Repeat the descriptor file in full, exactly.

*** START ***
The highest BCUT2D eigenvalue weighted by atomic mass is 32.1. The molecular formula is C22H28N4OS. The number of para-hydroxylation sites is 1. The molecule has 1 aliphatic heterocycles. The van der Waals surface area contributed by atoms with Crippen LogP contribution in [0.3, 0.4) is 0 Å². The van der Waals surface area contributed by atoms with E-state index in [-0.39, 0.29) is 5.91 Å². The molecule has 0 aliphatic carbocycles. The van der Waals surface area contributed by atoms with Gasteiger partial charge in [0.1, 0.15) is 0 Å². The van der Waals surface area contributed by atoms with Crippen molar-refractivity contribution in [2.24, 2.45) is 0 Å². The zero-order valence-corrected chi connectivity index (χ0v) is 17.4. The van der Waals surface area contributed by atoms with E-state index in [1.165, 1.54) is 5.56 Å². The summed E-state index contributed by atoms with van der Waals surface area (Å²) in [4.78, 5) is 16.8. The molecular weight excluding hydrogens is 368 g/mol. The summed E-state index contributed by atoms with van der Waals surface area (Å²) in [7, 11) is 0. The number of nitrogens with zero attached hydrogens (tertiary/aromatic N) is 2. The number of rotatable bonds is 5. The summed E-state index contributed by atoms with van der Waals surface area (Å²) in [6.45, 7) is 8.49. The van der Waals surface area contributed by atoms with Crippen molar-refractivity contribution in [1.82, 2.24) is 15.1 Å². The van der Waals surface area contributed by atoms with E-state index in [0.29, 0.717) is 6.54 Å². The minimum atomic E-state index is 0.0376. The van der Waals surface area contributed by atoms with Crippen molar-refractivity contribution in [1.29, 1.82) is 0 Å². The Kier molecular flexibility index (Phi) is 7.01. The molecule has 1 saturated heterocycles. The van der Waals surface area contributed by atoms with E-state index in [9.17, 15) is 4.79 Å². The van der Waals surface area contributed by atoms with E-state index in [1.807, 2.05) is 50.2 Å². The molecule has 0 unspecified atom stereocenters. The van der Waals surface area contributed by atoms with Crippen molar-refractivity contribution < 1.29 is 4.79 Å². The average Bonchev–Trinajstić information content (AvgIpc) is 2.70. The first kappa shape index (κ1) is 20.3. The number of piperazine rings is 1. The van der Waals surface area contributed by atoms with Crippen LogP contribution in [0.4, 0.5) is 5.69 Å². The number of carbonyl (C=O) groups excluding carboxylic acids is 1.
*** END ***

The highest BCUT2D eigenvalue weighted by atomic mass is 32.1. The molecular formula is C22H28N4OS. The number of para-hydroxylation sites is 1. The molecule has 1 aliphatic heterocycles. The van der Waals surface area contributed by atoms with Crippen LogP contribution in [0.3, 0.4) is 0 Å². The van der Waals surface area contributed by atoms with E-state index in [-0.39, 0.29) is 5.91 Å². The molecule has 0 aliphatic carbocycles. The van der Waals surface area contributed by atoms with Gasteiger partial charge in [0.1, 0.15) is 0 Å². The van der Waals surface area contributed by atoms with Crippen molar-refractivity contribution in [2.24, 2.45) is 0 Å². The zero-order valence-corrected chi connectivity index (χ0v) is 17.4. The van der Waals surface area contributed by atoms with E-state index in [1.165, 1.54) is 5.56 Å². The summed E-state index contributed by atoms with van der Waals surface area (Å²) in [4.78, 5) is 16.8. The molecular weight excluding hydrogens is 368 g/mol. The summed E-state index contributed by atoms with van der Waals surface area (Å²) in [7, 11) is 0. The number of nitrogens with zero attached hydrogens (tertiary/aromatic N) is 2. The number of rotatable bonds is 5. The summed E-state index contributed by atoms with van der Waals surface area (Å²) in [6.45, 7) is 8.49. The van der Waals surface area contributed by atoms with Crippen molar-refractivity contribution in [1.82, 2.24) is 15.1 Å². The van der Waals surface area contributed by atoms with E-state index in [0.29, 0.717) is 6.54 Å². The minimum atomic E-state index is 0.0376. The van der Waals surface area contributed by atoms with Crippen molar-refractivity contribution in [1.29, 1.82) is 0 Å². The Kier molecular flexibility index (Phi) is 7.01. The molecule has 1 saturated heterocycles. The van der Waals surface area contributed by atoms with E-state index in [9.17, 15) is 4.79 Å². The van der Waals surface area contributed by atoms with E-state index in [1.807, 2.05) is 50.2 Å². The molecule has 0 unspecified atom stereocenters. The van der Waals surface area contributed by atoms with Crippen molar-refractivity contribution < 1.29 is 4.79 Å². The average Bonchev–Trinajstić information content (AvgIpc) is 2.70. The first kappa shape index (κ1) is 20.3. The number of piperazine rings is 1. The van der Waals surface area contributed by atoms with Crippen LogP contribution in [0.4, 0.5) is 5.69 Å². The number of carbonyl (C=O) groups excluding carboxylic acids is 1.